APR vs APY
- APR stands for annual percentage rate and does not include compound interest
- APY on the other hand, stands for annual percentage yield
- APY reflects interest paid on interest, which means action is needed to compound interest
- APY always show higher than APR
This article is going to shed some light on the differences between APR and APY. Although both terms look very similar and both of them have to do with interest rates, it is very important to know the difference between these two. Understanding the difference between these terms will help everyone make better decisions regarding money management.
In essence, APR stands for annual percentage rate and does not include compound interest. APY on the other hand, stands for annual percentage yield, and takes compound interest into account.
APR will tell you how much interest you will earn on your initial investment over a given period of time. To provide a more practical example: if your APR is 20% and you invest 100 USD for one year, at the end of this year your investment will be worth 120 USD.
APY will tell you how much interest you will earn on your initial investment and also the interest on your interest over a given period of time. To showcase this even better, if your investment bears a 20% APR and gets compounded on a daily basis (meaning that every day your interest also starts earning interest) your investment of 100 USD will yield 122.13 USD. This would signify an APY of 22.13%.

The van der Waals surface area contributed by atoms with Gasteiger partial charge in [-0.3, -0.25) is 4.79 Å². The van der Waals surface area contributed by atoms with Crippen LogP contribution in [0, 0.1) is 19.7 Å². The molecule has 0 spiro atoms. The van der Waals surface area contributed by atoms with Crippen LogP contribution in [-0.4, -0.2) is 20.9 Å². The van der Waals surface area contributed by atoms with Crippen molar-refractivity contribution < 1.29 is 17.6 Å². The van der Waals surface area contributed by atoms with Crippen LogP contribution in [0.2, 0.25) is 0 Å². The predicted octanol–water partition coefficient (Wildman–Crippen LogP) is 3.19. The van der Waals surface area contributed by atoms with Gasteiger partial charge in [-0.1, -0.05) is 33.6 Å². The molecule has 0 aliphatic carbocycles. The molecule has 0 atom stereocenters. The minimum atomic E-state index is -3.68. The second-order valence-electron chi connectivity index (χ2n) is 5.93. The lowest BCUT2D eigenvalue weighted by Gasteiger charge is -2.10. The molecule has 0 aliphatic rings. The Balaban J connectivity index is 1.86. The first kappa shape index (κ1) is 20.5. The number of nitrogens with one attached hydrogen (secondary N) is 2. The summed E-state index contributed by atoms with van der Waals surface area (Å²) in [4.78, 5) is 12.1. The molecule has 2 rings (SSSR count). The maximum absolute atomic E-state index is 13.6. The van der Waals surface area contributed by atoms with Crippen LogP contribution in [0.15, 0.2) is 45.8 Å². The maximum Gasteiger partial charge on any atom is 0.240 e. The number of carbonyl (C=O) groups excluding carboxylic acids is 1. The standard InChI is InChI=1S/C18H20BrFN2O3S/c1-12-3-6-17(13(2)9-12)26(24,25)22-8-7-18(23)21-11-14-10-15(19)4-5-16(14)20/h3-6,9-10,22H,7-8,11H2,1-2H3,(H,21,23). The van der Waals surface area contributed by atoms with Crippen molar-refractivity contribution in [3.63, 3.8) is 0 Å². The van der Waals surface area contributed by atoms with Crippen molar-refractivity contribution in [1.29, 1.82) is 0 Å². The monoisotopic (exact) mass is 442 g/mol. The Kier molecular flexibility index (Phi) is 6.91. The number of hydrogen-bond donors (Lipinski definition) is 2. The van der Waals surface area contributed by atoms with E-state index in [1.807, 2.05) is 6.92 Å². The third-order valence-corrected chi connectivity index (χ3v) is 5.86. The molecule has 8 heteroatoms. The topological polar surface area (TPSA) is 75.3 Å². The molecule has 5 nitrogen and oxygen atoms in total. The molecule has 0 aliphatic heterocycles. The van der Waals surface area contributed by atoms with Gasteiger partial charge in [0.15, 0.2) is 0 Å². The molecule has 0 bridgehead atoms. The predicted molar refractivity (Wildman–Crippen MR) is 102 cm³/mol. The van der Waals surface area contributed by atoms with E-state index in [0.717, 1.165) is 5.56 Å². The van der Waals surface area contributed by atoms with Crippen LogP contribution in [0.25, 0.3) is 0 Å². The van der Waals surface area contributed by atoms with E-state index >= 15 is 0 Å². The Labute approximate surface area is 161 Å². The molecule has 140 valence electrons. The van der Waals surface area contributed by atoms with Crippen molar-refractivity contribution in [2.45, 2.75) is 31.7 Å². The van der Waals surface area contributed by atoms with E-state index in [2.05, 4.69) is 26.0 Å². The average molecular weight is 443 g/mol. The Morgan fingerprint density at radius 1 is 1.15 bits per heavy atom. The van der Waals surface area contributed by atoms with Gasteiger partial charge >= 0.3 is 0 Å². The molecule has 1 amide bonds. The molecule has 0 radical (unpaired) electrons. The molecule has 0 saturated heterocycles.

Looking at this example from an alternative perspective: If an investment opportunity offers you a 20% APR rate over one year you would end up with 120 USD on a 100 USD investment. If the same opportunity offers you 20% APY you would also end up with 120 USD but, your APR would have only been 18.24% (when applying daily compounding).
Why is the displayed APY always higher than APR for the same pool?
As mentioned, the difference between APR and APY is that one form of investment (APY) gets compounded every time period, whereas the other one shows you your potential gains without compounding effect (APR).
APY reflects interest paid on interest, which mean action is needed to compound interest. This action can be done either manually (i.e. users withdraw interest and stake it), or automatically, meaning the action will be implemented by the protocol. Due to this particular reason, APY is always higher than APR.
What is compound interest?
Compound interest is the interest rate one gets on their initial investment and also the interest that the earned interest earns. This means that the accumulated interest from previous time periods also earns interest.